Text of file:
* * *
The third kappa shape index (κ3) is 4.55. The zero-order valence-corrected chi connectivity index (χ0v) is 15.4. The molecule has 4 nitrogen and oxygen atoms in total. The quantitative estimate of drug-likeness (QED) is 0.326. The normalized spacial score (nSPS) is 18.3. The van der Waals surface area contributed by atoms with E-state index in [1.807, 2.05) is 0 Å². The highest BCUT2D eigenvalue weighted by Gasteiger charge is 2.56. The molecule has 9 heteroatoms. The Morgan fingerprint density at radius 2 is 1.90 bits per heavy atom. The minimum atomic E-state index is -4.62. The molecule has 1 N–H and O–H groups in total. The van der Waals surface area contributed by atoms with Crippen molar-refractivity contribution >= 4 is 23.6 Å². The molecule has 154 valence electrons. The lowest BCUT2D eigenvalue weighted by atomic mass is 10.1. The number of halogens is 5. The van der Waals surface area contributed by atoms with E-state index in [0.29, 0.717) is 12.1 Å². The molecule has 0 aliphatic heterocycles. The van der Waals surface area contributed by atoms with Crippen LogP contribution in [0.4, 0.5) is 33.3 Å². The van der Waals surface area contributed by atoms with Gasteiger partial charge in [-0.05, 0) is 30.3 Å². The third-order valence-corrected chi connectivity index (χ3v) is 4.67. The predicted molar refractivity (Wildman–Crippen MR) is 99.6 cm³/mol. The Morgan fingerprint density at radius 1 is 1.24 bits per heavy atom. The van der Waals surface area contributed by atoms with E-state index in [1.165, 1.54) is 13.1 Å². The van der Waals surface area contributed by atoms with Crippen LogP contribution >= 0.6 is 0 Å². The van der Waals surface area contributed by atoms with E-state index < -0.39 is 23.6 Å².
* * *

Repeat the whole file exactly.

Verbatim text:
The third kappa shape index (κ3) is 4.55. The zero-order valence-corrected chi connectivity index (χ0v) is 15.4. The molecule has 4 nitrogen and oxygen atoms in total. The quantitative estimate of drug-likeness (QED) is 0.326. The normalized spacial score (nSPS) is 18.3. The van der Waals surface area contributed by atoms with E-state index in [1.807, 2.05) is 0 Å². The highest BCUT2D eigenvalue weighted by Gasteiger charge is 2.56. The molecule has 9 heteroatoms. The Morgan fingerprint density at radius 2 is 1.90 bits per heavy atom. The minimum atomic E-state index is -4.62. The molecule has 1 N–H and O–H groups in total. The van der Waals surface area contributed by atoms with Crippen molar-refractivity contribution >= 4 is 23.6 Å². The molecule has 154 valence electrons. The lowest BCUT2D eigenvalue weighted by atomic mass is 10.1. The number of halogens is 5. The van der Waals surface area contributed by atoms with E-state index in [0.29, 0.717) is 12.1 Å². The molecule has 0 aliphatic heterocycles. The van der Waals surface area contributed by atoms with Crippen LogP contribution in [0.4, 0.5) is 33.3 Å². The van der Waals surface area contributed by atoms with Gasteiger partial charge in [-0.05, 0) is 30.3 Å². The third-order valence-corrected chi connectivity index (χ3v) is 4.67. The predicted molar refractivity (Wildman–Crippen MR) is 99.6 cm³/mol. The Morgan fingerprint density at radius 1 is 1.24 bits per heavy atom. The van der Waals surface area contributed by atoms with E-state index in [1.165, 1.54) is 13.1 Å². The van der Waals surface area contributed by atoms with Crippen LogP contribution >= 0.6 is 0 Å². The van der Waals surface area contributed by atoms with E-state index < -0.39 is 23.6 Å².